Since music is such a prominent factor in the lives of most youth, it’s important to help young men and young women focus on music that inspires and uplifts. On pages 32–33 of this month’s New Era, Sister Rosemary M. Wixom, Primary general president, writes about the influence of music. When we use music for good, she explains, it “enhances our senses, touches our emotions, and creates memories.”

The ideas below can help you teach your children about the importance of listening to good music.

Suggestions for Teaching Youth

  • With your teen, read the “Music and Dancing” section of For the Strength of Youth ([booklet, 2011], 22–23). Consider talking about how and why the standards discussed will strengthen your teen and help him or her stay converted to the gospel. You may want to listen to some of your teen’s music and discuss together how it makes each of you feel as you listen to it and how it measures up to the standards in For the Strength of Youth. You’ll find youth experiences in the video “The Song of the Heart” at lds.org/go/music1 and these articles: “Changing My Music” (lds.org/go/music2) and “Sitting on the Sidelines” (lds.org/go/music3).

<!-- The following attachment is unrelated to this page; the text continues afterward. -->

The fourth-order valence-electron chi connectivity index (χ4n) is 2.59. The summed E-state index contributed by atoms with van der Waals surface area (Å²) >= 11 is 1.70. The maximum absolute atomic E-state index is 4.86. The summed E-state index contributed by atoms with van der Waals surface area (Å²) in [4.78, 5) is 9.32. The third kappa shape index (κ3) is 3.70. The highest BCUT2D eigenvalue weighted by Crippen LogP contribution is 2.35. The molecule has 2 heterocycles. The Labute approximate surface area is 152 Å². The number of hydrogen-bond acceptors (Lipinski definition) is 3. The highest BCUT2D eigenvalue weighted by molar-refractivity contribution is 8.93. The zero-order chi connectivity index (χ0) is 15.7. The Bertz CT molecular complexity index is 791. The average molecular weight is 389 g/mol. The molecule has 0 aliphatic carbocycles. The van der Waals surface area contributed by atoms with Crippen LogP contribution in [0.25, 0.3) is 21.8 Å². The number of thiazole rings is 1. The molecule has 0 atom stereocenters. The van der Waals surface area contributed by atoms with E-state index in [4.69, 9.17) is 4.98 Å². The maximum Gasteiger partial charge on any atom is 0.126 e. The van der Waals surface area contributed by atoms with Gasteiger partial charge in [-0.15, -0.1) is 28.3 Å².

• Watch “The Kyiv Ukraine Temple Youth Cultural Celebration” Mormon Messages for Youth video at lds.org/go/music4. Discuss how we can use music and dancing to praise and show thanks to our Heavenly Father (see D&C 25:12; 136:28). Reflect on ways your family can use music and dancing to honor the Lord.

  • Find free music downloads and streaming of inspirational music at lds.org/youth/music.

Suggestions for Teaching Children

  • Have a music-based family home evening. Let each family member choose a favorite hymn or Primary song and share why it’s a favorite. Then have the whole family sing the songs together. Visit lds.org/music to find instrumental or vocal accompaniment for the hymns and Primary songs.

  • Consider holding a family home evening where you listen to music or learn a cultural dance from the country you live in or from countries your ancestors are from. You could even create a special song or dance unique to your family.

  • Read Sister Wixom’s message and try the sentence-completion experiment she mentions in the first few paragraphs; use additional songs if desired. Have one person select a song and only say (not sing) the first line or part of the chorus. See how few words it takes to guess the song. Or have a person hum a song and see who can remember the words. Discuss how music and lyrics can influence us even if we don’t think we’re really paying attention to the words or beat when a song is played.